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Cairns Group urges trade reform, CFA wary

Canada and fellow Cairns Group countries have inked a joint statement urging pledges of substantially reduced domestic supports, improved market access and an end to export subsidies as a way to jolt the Doha round of world ag trade talks back to life.

“We welcome the recent calls for re-engagement on the negotiations and the reaffirmation from (World Trade Organization) members of the importance of concluding the round,” the group’s trade ministers said in a joint communique Tuesday after their meeting in Bali, Indonesia.

A successful conclusion to the Doha round during the current global economic crisis “would deliver a much needed contribution to economic recovery and demonstrate the benefits of the multilateral trading system,” the Cairns members wrote.

“This outcome is within our grasp, and we are determined to make it happen.”

WTO member countries “now need a transparent and inclusive process of engagement at both the technical and political levels,” the group said. “Trade ministers underlined the urgency for officials to engage intensively and on an ongoing basis.

“Senior negotiators must reconvene in Geneva as soon as possible to map out a clear path towards the conclusion of the negotiations, and to start down that path before the European summer break.”

The Cairns Group, a group of 19 exporting nations, accounts for over a quarter of the world’s ag exports and collectively presses for the liberalization of trade in same. Other members include Australia, New Zealand, Brazil, Indonesia, Chile, Argentina, Bolivia, Colombia, South Africa, Costa Rica, Guatemala, Malaysia, Paraguay, Peru, Philippines, Thailand, Pakistan and Uruguay.

An “ambitious and balanced outcome” to the Doha round would mean “substantial improvements” in ag market access, the Cairns communique said. It would lock in “significantly reduced” domestic support commitments, open up new export opportunities and reduce the level of distortions in international markets.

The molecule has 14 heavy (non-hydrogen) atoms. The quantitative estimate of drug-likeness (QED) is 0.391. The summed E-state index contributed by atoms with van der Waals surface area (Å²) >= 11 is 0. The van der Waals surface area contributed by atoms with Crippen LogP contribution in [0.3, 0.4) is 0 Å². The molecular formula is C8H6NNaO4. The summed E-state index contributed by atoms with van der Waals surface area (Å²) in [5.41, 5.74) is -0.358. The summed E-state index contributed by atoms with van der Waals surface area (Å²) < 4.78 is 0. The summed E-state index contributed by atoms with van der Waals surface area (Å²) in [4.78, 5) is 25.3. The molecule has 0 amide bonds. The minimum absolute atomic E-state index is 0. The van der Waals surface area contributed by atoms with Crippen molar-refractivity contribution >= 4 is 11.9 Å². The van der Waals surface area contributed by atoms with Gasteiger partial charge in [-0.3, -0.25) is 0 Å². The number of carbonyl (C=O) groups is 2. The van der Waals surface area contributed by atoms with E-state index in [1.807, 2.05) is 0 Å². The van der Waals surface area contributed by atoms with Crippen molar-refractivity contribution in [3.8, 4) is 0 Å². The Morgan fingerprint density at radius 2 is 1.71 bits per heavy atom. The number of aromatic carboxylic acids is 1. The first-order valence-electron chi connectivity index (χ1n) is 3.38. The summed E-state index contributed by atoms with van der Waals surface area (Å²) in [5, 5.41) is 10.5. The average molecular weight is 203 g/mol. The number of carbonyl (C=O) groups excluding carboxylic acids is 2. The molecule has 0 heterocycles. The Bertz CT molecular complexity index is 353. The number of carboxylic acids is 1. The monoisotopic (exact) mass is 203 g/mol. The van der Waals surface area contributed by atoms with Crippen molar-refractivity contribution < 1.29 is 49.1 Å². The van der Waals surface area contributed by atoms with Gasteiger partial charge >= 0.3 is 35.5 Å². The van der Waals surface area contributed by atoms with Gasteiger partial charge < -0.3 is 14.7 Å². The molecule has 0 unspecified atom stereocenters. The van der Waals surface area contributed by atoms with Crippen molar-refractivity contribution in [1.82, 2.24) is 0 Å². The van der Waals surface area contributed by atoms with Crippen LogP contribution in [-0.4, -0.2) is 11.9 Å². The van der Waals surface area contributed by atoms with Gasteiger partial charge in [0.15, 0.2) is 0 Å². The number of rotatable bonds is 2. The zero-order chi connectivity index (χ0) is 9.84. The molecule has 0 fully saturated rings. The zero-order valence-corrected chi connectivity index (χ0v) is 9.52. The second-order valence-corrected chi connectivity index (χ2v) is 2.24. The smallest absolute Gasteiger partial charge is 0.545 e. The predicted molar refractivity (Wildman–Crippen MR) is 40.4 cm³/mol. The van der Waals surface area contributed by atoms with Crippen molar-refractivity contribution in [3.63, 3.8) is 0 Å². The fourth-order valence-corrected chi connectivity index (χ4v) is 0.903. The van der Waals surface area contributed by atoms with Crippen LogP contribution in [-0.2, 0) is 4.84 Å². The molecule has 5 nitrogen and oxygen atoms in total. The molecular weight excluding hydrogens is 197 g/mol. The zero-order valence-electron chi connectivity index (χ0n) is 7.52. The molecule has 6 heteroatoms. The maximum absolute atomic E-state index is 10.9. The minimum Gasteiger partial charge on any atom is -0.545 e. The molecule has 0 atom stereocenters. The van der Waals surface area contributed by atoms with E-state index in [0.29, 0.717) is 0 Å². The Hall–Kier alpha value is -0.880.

“This will benefit all agricultural producers, including low-income producers in developing countries,” as per one of the stated objectives of the Doha round. “And it will eliminate export subsidies once and for all.”

Reforms such as those the Cairns countries call for “will provide valuable insurance against the growing threat of protectionism, and will help move the international trading system closer to a level playing field,” the group wrote.

The recent reintroduction by the European Union and U.S. of export supports for their dairy sectors has “deepened” the risk of increased protectionism during this economic crisis, the group said.

“The EU and the U.S. must show leadership by removing these export subsidies in the shortest timeframe,” the Cairns countries reiterated. “Even measures that are applied within WTO commitments can still have a significant protectionist effect. We therefore urge WTO members to exercise the utmost restraint and not follow this example.”

“Not entirely comfortable”

Attending the Bali meeting were representatives of the Canadian Federation of Agriculture, who said in a separate release Tuesday that the general farm association is “not entirely comfortable” with the language of the Cairns Group’s final communique.

CFA president Laurent Pellerin said the federation “had hoped for a more balanced approach,” adding that “Canada is conscious of its diverse needs within the agricultural community to gain further market access abroad while serving our domestic market within Canada.”

Such “diverse needs” would presumably include Canada’s system of supply management for dairy, eggs and poultry, which the federal government has repeatedly assured farm groups it would defend at WTO talks.

But the CFA said it couldn’t fully endorse the Cairns communique Tuesday as the wording “failed to echo the fair and equitable trade approach the CFA advocated for in the meeting, or recognize the need for continued improvements to the December 2008 (WTO) modalities text.”

Draft modalities texts, issued regularly during WTO ag talks, are an outline of the chairman’s assessment of what WTO member countries might agree to in formulas for cutting tariffs and trade-distorting agricultural subsidies.

“Although the latest December 2008 modalities on the Doha round showed some improvement in the right direction, the CFA sees an opportunity for greater improvement on that text,” Pellerin said Tuesday.

“The government of Canada’s trade position has traditionally been in alignment with that of the CFA and we continue to support the Canadian government and its negotiators in pushing for the adoption of this balanced position in this round of WTO negotiations.”

The objective of the Bali meeting, the CFA said, was “to reinforce key concerns within this forum and to ensure that agriculture maintains a strong position on the multilateral trade agenda.”

The CFA added that it was “disappointed” at the turnout in Bali, where representatives from only six of the 19 Cairns countries attended the meeting, including Canada, Indonesia, Australia, New Zealand, South Africa and Paraguay.

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